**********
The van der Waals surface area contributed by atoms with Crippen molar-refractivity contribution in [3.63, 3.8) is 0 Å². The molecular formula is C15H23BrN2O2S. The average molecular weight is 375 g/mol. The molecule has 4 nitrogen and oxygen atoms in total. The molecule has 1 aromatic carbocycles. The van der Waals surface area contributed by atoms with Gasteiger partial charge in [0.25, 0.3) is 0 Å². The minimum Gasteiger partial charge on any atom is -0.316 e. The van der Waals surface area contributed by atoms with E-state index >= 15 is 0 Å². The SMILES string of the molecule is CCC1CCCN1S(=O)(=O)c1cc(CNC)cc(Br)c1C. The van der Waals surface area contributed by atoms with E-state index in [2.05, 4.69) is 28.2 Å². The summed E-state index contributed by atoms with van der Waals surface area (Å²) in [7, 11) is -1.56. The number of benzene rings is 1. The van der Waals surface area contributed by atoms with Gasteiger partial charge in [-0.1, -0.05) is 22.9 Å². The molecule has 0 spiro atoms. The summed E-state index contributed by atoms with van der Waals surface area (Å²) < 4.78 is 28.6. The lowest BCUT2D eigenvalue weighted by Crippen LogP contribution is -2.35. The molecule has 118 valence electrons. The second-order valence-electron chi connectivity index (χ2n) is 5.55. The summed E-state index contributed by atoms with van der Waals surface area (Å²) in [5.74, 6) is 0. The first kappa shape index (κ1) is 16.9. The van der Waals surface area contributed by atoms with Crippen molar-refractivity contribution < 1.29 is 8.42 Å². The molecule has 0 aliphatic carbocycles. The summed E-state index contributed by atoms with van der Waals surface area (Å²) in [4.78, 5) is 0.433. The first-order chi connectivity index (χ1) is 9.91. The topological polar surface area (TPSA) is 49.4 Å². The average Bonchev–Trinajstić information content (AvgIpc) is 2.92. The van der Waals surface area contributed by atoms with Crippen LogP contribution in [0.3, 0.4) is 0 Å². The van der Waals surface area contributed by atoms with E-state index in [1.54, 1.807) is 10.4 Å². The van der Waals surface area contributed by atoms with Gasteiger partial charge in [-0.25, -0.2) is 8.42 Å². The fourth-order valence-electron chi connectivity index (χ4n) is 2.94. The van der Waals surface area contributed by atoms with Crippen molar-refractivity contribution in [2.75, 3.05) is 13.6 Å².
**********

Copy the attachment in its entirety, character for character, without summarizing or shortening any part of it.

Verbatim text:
The van der Waals surface area contributed by atoms with Crippen molar-refractivity contribution in [3.63, 3.8) is 0 Å². The molecular formula is C15H23BrN2O2S. The average molecular weight is 375 g/mol. The molecule has 4 nitrogen and oxygen atoms in total. The molecule has 1 aromatic carbocycles. The van der Waals surface area contributed by atoms with Gasteiger partial charge in [0.25, 0.3) is 0 Å². The minimum Gasteiger partial charge on any atom is -0.316 e. The van der Waals surface area contributed by atoms with E-state index >= 15 is 0 Å². The SMILES string of the molecule is CCC1CCCN1S(=O)(=O)c1cc(CNC)cc(Br)c1C. The van der Waals surface area contributed by atoms with E-state index in [2.05, 4.69) is 28.2 Å². The summed E-state index contributed by atoms with van der Waals surface area (Å²) in [7, 11) is -1.56. The number of benzene rings is 1. The van der Waals surface area contributed by atoms with Gasteiger partial charge in [-0.1, -0.05) is 22.9 Å². The molecule has 0 spiro atoms. The summed E-state index contributed by atoms with van der Waals surface area (Å²) < 4.78 is 28.6. The lowest BCUT2D eigenvalue weighted by Crippen LogP contribution is -2.35. The molecule has 118 valence electrons. The second-order valence-electron chi connectivity index (χ2n) is 5.55. The summed E-state index contributed by atoms with van der Waals surface area (Å²) in [5.74, 6) is 0. The first kappa shape index (κ1) is 16.9. The van der Waals surface area contributed by atoms with Crippen molar-refractivity contribution < 1.29 is 8.42 Å². The molecule has 0 aliphatic carbocycles. The summed E-state index contributed by atoms with van der Waals surface area (Å²) in [4.78, 5) is 0.433. The first-order chi connectivity index (χ1) is 9.91. The topological polar surface area (TPSA) is 49.4 Å². The average Bonchev–Trinajstić information content (AvgIpc) is 2.92. The van der Waals surface area contributed by atoms with Crippen LogP contribution in [0.3, 0.4) is 0 Å². The van der Waals surface area contributed by atoms with E-state index in [1.54, 1.807) is 10.4 Å². The van der Waals surface area contributed by atoms with Gasteiger partial charge in [-0.25, -0.2) is 8.42 Å². The fourth-order valence-electron chi connectivity index (χ4n) is 2.94. The van der Waals surface area contributed by atoms with Crippen molar-refractivity contribution in [2.75, 3.05) is 13.6 Å².